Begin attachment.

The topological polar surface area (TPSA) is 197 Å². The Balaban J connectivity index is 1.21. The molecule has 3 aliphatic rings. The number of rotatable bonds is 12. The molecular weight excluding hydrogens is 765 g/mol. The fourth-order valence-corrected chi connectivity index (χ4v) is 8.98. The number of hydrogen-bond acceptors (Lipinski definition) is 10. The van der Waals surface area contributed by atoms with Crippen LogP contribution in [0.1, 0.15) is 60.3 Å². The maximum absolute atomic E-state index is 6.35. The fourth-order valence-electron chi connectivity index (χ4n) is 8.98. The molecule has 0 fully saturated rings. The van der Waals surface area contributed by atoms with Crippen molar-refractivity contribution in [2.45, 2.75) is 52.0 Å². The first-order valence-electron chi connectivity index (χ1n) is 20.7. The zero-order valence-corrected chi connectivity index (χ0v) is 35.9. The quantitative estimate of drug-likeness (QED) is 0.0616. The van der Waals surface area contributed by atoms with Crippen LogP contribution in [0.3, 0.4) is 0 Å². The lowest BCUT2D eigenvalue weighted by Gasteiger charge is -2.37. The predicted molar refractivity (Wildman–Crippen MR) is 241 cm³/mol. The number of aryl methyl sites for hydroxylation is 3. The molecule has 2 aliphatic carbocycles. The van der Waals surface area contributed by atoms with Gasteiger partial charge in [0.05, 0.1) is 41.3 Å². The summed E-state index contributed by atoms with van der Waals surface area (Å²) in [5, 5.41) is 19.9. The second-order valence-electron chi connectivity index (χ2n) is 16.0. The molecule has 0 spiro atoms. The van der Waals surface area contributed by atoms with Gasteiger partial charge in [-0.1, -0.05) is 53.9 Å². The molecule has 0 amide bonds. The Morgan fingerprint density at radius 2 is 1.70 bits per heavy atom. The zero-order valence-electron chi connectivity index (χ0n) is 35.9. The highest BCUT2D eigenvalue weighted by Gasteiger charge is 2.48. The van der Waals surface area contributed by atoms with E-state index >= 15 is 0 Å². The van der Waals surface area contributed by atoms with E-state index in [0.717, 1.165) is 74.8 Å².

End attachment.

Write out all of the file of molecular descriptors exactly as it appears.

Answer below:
The topological polar surface area (TPSA) is 197 Å². The Balaban J connectivity index is 1.21. The molecule has 3 aliphatic rings. The number of rotatable bonds is 12. The molecular weight excluding hydrogens is 765 g/mol. The fourth-order valence-corrected chi connectivity index (χ4v) is 8.98. The number of hydrogen-bond acceptors (Lipinski definition) is 10. The van der Waals surface area contributed by atoms with Crippen LogP contribution in [0.1, 0.15) is 60.3 Å². The maximum absolute atomic E-state index is 6.35. The fourth-order valence-electron chi connectivity index (χ4n) is 8.98. The molecule has 0 fully saturated rings. The van der Waals surface area contributed by atoms with Crippen molar-refractivity contribution in [2.45, 2.75) is 52.0 Å². The first-order valence-electron chi connectivity index (χ1n) is 20.7. The zero-order valence-corrected chi connectivity index (χ0v) is 35.9. The quantitative estimate of drug-likeness (QED) is 0.0616. The van der Waals surface area contributed by atoms with Crippen LogP contribution in [0.3, 0.4) is 0 Å². The lowest BCUT2D eigenvalue weighted by Gasteiger charge is -2.37. The predicted molar refractivity (Wildman–Crippen MR) is 241 cm³/mol. The number of aryl methyl sites for hydroxylation is 3. The molecule has 2 aliphatic carbocycles. The van der Waals surface area contributed by atoms with Gasteiger partial charge in [0.05, 0.1) is 41.3 Å². The summed E-state index contributed by atoms with van der Waals surface area (Å²) in [5, 5.41) is 19.9. The second-order valence-electron chi connectivity index (χ2n) is 16.0. The molecule has 0 spiro atoms. The van der Waals surface area contributed by atoms with Gasteiger partial charge in [-0.1, -0.05) is 53.9 Å². The molecule has 0 amide bonds. The Morgan fingerprint density at radius 2 is 1.70 bits per heavy atom. The zero-order valence-electron chi connectivity index (χ0n) is 35.9. The highest BCUT2D eigenvalue weighted by Gasteiger charge is 2.48. The van der Waals surface area contributed by atoms with E-state index >= 15 is 0 Å². The van der Waals surface area contributed by atoms with E-state index in [0.717, 1.165) is 74.8 Å².